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As Oroville Dam threatens, people of goodwill step up

As Oroville Dam threatens, people of goodwill step up

Sacramento Bee | February 12, 2017 –

Questions abound in the midst of the Oroville Dam crisis. Why did inspections not detect flaws that led the huge concrete spillway to rupture? Why was the earthen emergency spillway not buttressed to handle a deluge of this season’s magnitude?

Should state officials have insisted that urban and agricultural users who depend on Lake Oroville pay to line the emergency spillway with concrete, as environmentalists urged in 2005? Stuart Leavenworth and Sean Cockerham of McClatchy’s Washington Bureau and The Sacramento Bee’s Ryan Sabalow have detailed that question.

Officials are scrambling, not only for answers, but to avoid a calamitous break that would inundate great swaths of California. Meanwhile, any doubts about this state’s resilience are being answered, as Californians do what people of goodwill do.

At the direction of law enforcement, 188,000 evacuees have fled the path of the Feather River below the huge earthen dam that has become dangerously unstable.

In Chico, at Silver Dollar Fairgrounds, 20 AmeriCorps workers with strong backs assembled cots that arrived at 3 a.m. for many of the 1,000 evacuees who had no place else to sleep.

Some had arrived in walkers and wheelchairs. Many fled without remembering to grab their medication. They all arrived uncertain of what would come next.

“People are very scared, especially the elderly who are here by themselves,” said Bob Mulholland, who lives in Chico and went to the fairgrounds Sunday night to lend a hand however he could. “Sometimes, it’s just holding someone’s hands.”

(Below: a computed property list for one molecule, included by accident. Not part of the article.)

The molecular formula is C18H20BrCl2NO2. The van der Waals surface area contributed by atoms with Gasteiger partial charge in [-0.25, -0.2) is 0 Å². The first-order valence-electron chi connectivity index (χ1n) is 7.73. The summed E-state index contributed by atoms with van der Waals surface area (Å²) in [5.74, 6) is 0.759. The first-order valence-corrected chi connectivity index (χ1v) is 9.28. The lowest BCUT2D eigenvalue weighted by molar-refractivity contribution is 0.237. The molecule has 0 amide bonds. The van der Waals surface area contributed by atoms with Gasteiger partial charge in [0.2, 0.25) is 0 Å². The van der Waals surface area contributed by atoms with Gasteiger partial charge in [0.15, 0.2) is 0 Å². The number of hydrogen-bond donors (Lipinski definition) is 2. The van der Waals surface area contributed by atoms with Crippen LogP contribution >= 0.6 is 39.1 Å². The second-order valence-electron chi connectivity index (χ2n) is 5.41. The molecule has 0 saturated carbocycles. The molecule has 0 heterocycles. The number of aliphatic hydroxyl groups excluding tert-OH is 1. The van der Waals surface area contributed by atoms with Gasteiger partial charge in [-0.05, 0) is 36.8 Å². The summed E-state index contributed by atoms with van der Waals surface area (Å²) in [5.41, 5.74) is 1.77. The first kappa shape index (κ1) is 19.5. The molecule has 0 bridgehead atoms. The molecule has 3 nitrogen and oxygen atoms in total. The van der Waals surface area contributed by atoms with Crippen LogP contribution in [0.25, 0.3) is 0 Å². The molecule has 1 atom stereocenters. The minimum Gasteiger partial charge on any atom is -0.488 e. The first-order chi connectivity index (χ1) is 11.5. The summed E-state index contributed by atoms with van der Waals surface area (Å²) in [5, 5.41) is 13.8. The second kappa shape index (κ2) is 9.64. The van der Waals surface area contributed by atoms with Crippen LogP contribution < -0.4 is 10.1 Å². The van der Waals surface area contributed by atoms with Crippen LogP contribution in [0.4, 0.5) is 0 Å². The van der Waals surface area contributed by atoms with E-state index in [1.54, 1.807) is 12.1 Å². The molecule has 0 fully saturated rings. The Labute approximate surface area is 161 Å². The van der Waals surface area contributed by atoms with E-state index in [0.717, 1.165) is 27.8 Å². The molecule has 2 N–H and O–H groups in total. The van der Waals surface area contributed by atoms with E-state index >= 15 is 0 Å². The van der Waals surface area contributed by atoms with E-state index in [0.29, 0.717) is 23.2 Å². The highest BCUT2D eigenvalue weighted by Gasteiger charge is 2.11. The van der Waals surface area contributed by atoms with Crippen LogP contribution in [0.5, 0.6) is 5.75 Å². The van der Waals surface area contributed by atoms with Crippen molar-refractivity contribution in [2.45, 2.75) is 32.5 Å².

At 4 a.m. on Monday, Judy Irby, a bookkeeper at the Nugget grocery in Woodland, heard someone banging at the store’s back door. The store is closed at that hour, and for safety reasons, she wouldn’t ordinarily have opened it. But she recognized the guy causing the commotion.

Matt Rexroad, the veteran Yolo County supervisor, explained that roughly 350 evacuees spent the night at the Yolo County Fairgrounds, and were about to wake up hungry and thirsty.

In short order, three Nugget employees filled and folded 150 breakfast burritos, and enough water to wash it down. Oh, and throw in diapers and formula. Someone else picked up utensils at Costco. And put it on Rexroad’s credit card.

Not that it matters, but Rexroad is a Republican campaign consultant, and Mulholland is a Democratic operative. In an emergency, partisan identities don’t matter.

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